• Jenny says:

      Railsea is also a YA book, and I liked it fine (though it didn’t perform magic for me.) I didn’t realize Un Lun Dun was YA or I might have tried it instead of Kraken — I thought his approach to YA was pretty good. I thought this one was much more enjoyable than The City & the City — give it a try, anyway!

  3. Elle says:

    Oh, my God, now I really want to read this. Even with the flattish characters, it looks like a soul-brother to Neil Gaiman’s Neverwhere!

    • Jenny says:

      I had not thought of that comparison, but with the urban fantasy aspect to it, you’re not wrong! There’s so much London in it, and they’re always running all over it trying to solve a mystery of sorts. It’s grittier than Neverwhere, and heavier, but I would say it’s definitely a valid comparison.

  4. I adore Mieville’s books, and have done ever since I first read him. But they aren’t easy to read, in the sense that they have a real, aching sense of loss in most of them, from various reasons and causes. Try “The Scar,” or “Scar,” I can’t recall exactly what the title is. I can’t promise you that you’ll like it more than you liked Kraken, in fact, there’s really a serious sense of pain in it which might make it even harder to read whereas there’s something fun-loving going on in “Kraken,” but I believe it will reassure you as to the quality of his work.

    • Jenny says:

      I don’t mind reading about pain! My problem is that in my (admittedly limited, with only three books under my belt) experience with Mieville’s work, he tends to focus on the coruscating brilliance of his ideas and plot, to the detriment of his character development and the emotional resonance of his work. There’s no denying that his ideas are amazing, or that his plots (if digressive and, well, whackadoodle) are well-shaped. But for me, it’s a little like reading a Rube Goldberg device.

  5. The Reading Bug says:

    “Squid pro quo” – hats off for such a groan-worthy pun. But help me out here, because I really am not sure if I should try Mieville – is there a contemporary author you could compare him to? – you’ve said he’s not really like Gaiman.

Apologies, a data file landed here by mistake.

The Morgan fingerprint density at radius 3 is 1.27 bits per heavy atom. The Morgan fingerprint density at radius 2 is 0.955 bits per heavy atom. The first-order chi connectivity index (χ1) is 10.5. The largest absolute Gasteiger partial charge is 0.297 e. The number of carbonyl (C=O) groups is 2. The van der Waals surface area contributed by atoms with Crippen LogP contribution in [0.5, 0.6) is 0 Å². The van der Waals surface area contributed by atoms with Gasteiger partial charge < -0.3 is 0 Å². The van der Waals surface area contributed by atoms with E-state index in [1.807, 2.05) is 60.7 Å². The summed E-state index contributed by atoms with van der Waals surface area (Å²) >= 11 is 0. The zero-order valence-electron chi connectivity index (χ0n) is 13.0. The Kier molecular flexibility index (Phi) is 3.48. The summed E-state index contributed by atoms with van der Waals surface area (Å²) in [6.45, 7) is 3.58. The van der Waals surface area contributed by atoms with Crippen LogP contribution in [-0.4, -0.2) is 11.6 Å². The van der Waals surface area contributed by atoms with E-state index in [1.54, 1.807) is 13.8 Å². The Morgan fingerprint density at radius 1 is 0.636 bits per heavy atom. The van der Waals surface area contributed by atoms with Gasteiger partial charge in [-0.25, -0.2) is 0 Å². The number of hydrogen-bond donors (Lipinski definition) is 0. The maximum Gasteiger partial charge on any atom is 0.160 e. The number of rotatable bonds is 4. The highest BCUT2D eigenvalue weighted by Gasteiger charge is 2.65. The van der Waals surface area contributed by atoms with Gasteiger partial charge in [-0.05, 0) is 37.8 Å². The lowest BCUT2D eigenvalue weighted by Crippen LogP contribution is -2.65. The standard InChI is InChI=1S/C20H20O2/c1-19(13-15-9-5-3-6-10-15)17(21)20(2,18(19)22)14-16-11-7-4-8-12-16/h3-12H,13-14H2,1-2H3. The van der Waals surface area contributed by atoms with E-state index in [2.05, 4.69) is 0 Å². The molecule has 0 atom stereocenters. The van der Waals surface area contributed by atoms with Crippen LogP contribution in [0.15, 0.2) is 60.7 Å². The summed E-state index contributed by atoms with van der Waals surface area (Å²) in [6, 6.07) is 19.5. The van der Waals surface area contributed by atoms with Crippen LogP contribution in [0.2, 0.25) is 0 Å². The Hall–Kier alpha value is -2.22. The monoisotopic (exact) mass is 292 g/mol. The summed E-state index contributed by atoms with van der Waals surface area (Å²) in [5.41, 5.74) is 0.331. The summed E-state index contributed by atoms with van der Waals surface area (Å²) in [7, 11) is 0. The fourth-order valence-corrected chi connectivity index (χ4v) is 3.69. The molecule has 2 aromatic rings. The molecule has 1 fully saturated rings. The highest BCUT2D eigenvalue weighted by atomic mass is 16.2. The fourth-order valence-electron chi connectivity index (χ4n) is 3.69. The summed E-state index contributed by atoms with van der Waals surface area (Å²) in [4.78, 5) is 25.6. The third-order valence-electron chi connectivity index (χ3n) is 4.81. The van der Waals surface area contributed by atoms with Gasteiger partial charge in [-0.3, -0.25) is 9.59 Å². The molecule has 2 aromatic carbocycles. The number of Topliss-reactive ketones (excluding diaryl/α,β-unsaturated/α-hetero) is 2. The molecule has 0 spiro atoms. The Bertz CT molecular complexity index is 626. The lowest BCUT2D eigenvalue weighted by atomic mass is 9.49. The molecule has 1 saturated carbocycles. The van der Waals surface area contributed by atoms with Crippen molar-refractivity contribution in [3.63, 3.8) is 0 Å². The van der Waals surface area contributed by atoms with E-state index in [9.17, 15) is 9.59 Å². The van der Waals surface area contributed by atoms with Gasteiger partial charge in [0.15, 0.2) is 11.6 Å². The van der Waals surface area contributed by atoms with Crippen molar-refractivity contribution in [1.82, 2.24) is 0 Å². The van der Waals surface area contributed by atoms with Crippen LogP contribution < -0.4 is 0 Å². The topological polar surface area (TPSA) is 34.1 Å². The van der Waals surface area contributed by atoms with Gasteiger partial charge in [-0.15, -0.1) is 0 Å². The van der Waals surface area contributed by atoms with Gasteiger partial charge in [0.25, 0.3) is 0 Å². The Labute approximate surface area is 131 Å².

• Jenny says:

      In some ways, I think he is like Gaiman — Elle pointed out the similarity to Neverwhere above. He writes astonishingly original urban fantasy, much of it examining ideas of class, which a lot of other fantasy authors don’t bother to do. (My understanding is that he’s an anarchist.) In this novel, the parts about the magician’s familiars on strike are viciously funny, but also touching. My only complaint about him is that his characters — for me, at least — don’t stand up to the weight of his ideas, where with Gaiman the characters and the connections are the heart of the story, the reason for reading the fantasy in the first place. Part of it depends, I suppose, on why you yourself are reading.

  6. Jeane says:

    I’ve seen reviews of this book before, which intrigued me enough to add it to my list- so how did it escape my attention before that it’s an urban fantasy? (Un Lun Dun didn’t work for me, I don’t think it even made it onto my blog as a DNF. But my daughter liked it!)

    • Jenny says:

      I’ve heard Un Lun Dun praised in lots of places. I think Mieville does a lot with cities in general, and London specifically — and this is another book where he does that.

  7. I would add to your motto that you should also never eff with the deep ocean itself. The ocean is dark and full of terrors especially considering we have still not seen most of it. Scary.

    “Squid pro quo is genius.” You are a genius. And I’ve had similar experiences with Mieville, although I’m going to try at least Un Lun Dun before I give him up as a bad lot. We’ll see.

  8. Stefanie says:

    “squid pro quo”! I am going to be laughing over that one all day! I do like Mieville quite a lot though I understand how he is not everyone’s cuppa. I haven’t read this one yet and now you have made me want to read it really soon. Unfortunately I have so much on my reading pile right now it will have to wait. Sigh